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Sex In Society Essay, Research Paper
Sex in Society
Sex plays a major role in today’s society. From television, radio, music, and advertisements, to video games, the Internet, and even art and pictures, all forms of media use sex to help sell their products. With the public being exposed to so many different types, the overuse and exploitation of sex is common. Is sex a useful tool, or a ploy to get the attention of the public?
Before discussing sex in the media, one must understand why it has come to be that people use sex as a gimmick. “The writing of modern history has resulted in a viewpoint that is nothing short of a stag party. The history of women is ignored, hushed up, and censored in the most literal sense of the term. This method of eliminating the social and political destiny of half of humanity is the most effective form of supremacy.” (Janssen-Jurreit, 1982, pp. 15-16) The world we live in today is still man-made, no less now then in the nineteenth century. Eve Zaremba states in Privilege of Sex: “Women’s self-awareness as females has until very recently reflected the world’s (i.e. men’s) image of them; how well their personal performance matched male expectations.” As English Canadians began to develop an identity in 19th century society, they mirrored the “ideals” for women of the Victorian period: gentility, weakness, ignorance and submissiveness. (Zaremba, 1974, p. i ) These individual roles, as described by Oneill and Leone in Male/Female Roles: Opposing Viewpoints as the relationship of a man or woman to society on the basis of gender, became essential in shaping male and female attitudes towards one another. Over the past twenty years remarkable changes in these traditional male and female roles have been witnessed. The subsequent impact on men, women, and families due to these changes is believed to be, by many social historians, caused by the re-emergence of the women’s movement. (p.13) Though a positive alteration of roles has occurred, how is it that children of this century still may obey stereotypes?
“A baby is born knowing nothing, but full of potential.” (p.19) Oneill and Leone believe that the process by which an individual becomes a creature of society, a socialized human being, reflects culturally defined roles and norms. The first crucial question asked by the parents of a newborn baby is “What is it? A boy or a girl?” (p.25) Other queries about attributes of health and physical conditions are only brought up afterwards, the first priority is to establish its sex. ” Indeed, almost immediately, gender identity is permanently stamped on the child by the name it is given.” (p.26) Recent research has established beyond a doubt that males and females are born with a different set of “instructions” built into their genetic code. Studies at Harvard University and elsewhere show that marked differences between male and female baby behaviour are already obvious in the first months of life. Females are more oriented towards people. Male infants, on the other hand, are more interested in “things.” Stanford psychologists Karl Pribram and Dianne McGuinness conclude that women are “communicative” animals while men are “manipulative” animals. Some people believe this is hereditary, while others think that if boys and girls were brought up in exactly the same way then all behavioral differences between men and women would evaporate. (p.26)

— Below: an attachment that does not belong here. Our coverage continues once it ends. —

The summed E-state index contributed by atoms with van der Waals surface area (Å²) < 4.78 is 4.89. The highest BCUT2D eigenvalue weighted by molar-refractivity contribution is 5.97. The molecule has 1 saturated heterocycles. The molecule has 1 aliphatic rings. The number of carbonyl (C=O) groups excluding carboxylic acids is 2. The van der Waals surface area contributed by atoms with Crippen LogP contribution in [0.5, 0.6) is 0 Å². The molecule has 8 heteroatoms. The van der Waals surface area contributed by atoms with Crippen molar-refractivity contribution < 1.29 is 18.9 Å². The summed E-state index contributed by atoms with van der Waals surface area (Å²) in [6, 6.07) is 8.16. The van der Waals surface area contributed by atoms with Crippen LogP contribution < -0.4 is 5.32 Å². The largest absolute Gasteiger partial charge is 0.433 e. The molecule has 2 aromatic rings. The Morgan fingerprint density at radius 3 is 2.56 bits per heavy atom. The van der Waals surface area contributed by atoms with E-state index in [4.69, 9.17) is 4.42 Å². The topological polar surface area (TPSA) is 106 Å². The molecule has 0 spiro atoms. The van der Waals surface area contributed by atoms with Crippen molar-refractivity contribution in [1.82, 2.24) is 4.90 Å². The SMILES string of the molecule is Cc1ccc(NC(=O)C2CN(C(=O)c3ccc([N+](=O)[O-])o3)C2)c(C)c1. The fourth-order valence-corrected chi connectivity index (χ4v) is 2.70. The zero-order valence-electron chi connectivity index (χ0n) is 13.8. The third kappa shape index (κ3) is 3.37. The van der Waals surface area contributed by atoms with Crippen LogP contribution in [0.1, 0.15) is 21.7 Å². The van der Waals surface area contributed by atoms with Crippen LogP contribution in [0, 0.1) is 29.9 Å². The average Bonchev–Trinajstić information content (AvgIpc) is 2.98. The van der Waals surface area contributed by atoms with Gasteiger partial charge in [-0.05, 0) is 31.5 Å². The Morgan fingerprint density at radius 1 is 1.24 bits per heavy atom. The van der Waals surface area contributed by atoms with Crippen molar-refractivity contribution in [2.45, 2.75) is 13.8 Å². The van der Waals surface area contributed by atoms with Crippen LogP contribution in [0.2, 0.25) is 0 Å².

Beginning in early adolescence, children develop their own ideas of male and female roles with the perception of the conduct and activities of his or her parents and other adults in their world, including characters on television. Young people are exposed to advertising from a very early age. The effect, says the Ontario Ministry of Education, especially of advertising on television, “has a significant bearing on girls’ and boys’ behaviour, and their aspirations. To most children the commercial message is another piece of information received from the television set. It is often difficult for them to distinguish truth from fiction, particularly when the fiction is packaged in compelling words, striking images, and catchy music.” (Ontario Ministry of Education, 1975, pp. 5-7) An overwhelming amount of the visualizations that young kids see are the stereotypical images of women and girls. “This almost makes it seem legitimized, states Hon. David Macdonald, as it is reinforced and perpetuated by the mass dissemination of these images in broadcasting. (Macdonald, 1979, p. 3)
Children know in their minds that women, like men, come in all ages, shapes, sizes, and colours, but they do not see this represented in the broadcast media. The increasing diversity of women’s lives is also omitted in most broadcasting. For example, commercials and programming most often portray women as mothers performing domestic tasks, as economically dependent homemakers, or as sexual lures for products or decorative objects. “Such images constitute a limiting or narrowing of women’s, men’s, and children’s perceptions of themselves and their roles in society.” (pp.4-5) Sheila Copps made public her comments that “sexist and racist stereotypes were prominent in advertising.” (Curtis, 1996, p. 6) A member of the Canadian Advertising Foundation (CAF), Patrick McDougall, fired back by saying Copps had no clue what the CAF does and adds that Canadian advertising has immensely cleaned up its act and that there is very little if any sexist advertising being broadcasted. (p.6) The overall content of television nowadays has changed dramatically from that of the past. Today characters deal more and more with important issues such as teen pregnancy, stds, spousal abuse, and birth control. (Impoco, 1996, p. 58) Five to ten years ago, this subject matter was unheard of for use in programming content, as TV families tended to be occupied with trivial things such as outrageous clothing and hairstyles. Although Canadians have improved their broadcasting standards, not everyone is completely following their trend. In an intensive study done on American programming, it was found that a sexual act or reference occurred every four minutes on average during prime time. (p.59)